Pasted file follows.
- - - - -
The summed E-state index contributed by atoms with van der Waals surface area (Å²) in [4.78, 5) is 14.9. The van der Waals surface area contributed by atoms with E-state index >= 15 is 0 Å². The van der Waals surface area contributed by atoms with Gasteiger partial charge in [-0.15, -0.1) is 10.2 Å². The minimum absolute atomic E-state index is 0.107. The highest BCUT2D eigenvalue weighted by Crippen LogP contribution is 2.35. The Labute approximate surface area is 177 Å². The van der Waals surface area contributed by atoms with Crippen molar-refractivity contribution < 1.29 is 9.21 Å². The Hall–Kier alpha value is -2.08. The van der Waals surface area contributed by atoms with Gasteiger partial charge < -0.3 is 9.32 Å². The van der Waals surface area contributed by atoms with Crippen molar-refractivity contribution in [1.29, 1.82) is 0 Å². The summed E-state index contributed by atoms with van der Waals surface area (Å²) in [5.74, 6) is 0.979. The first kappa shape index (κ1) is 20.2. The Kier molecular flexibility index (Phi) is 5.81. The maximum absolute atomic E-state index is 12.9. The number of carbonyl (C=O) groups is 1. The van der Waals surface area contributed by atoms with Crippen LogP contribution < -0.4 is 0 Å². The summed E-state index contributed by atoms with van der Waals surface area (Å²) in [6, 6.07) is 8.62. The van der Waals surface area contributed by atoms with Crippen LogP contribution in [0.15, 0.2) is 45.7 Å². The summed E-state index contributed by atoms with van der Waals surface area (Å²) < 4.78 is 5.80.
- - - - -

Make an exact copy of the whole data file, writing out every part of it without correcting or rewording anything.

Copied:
The summed E-state index contributed by atoms with van der Waals surface area (Å²) in [4.78, 5) is 14.9. The van der Waals surface area contributed by atoms with E-state index >= 15 is 0 Å². The van der Waals surface area contributed by atoms with Gasteiger partial charge in [-0.15, -0.1) is 10.2 Å². The minimum absolute atomic E-state index is 0.107. The highest BCUT2D eigenvalue weighted by Crippen LogP contribution is 2.35. The Labute approximate surface area is 177 Å². The van der Waals surface area contributed by atoms with Crippen molar-refractivity contribution < 1.29 is 9.21 Å². The Hall–Kier alpha value is -2.08. The van der Waals surface area contributed by atoms with Gasteiger partial charge < -0.3 is 9.32 Å². The van der Waals surface area contributed by atoms with Crippen molar-refractivity contribution in [1.29, 1.82) is 0 Å². The summed E-state index contributed by atoms with van der Waals surface area (Å²) in [5.74, 6) is 0.979. The first kappa shape index (κ1) is 20.2. The Kier molecular flexibility index (Phi) is 5.81. The maximum absolute atomic E-state index is 12.9. The number of carbonyl (C=O) groups is 1. The van der Waals surface area contributed by atoms with Crippen LogP contribution < -0.4 is 0 Å². The summed E-state index contributed by atoms with van der Waals surface area (Å²) in [6, 6.07) is 8.62. The van der Waals surface area contributed by atoms with Crippen LogP contribution in [0.15, 0.2) is 45.7 Å². The summed E-state index contributed by atoms with van der Waals surface area (Å²) < 4.78 is 5.80.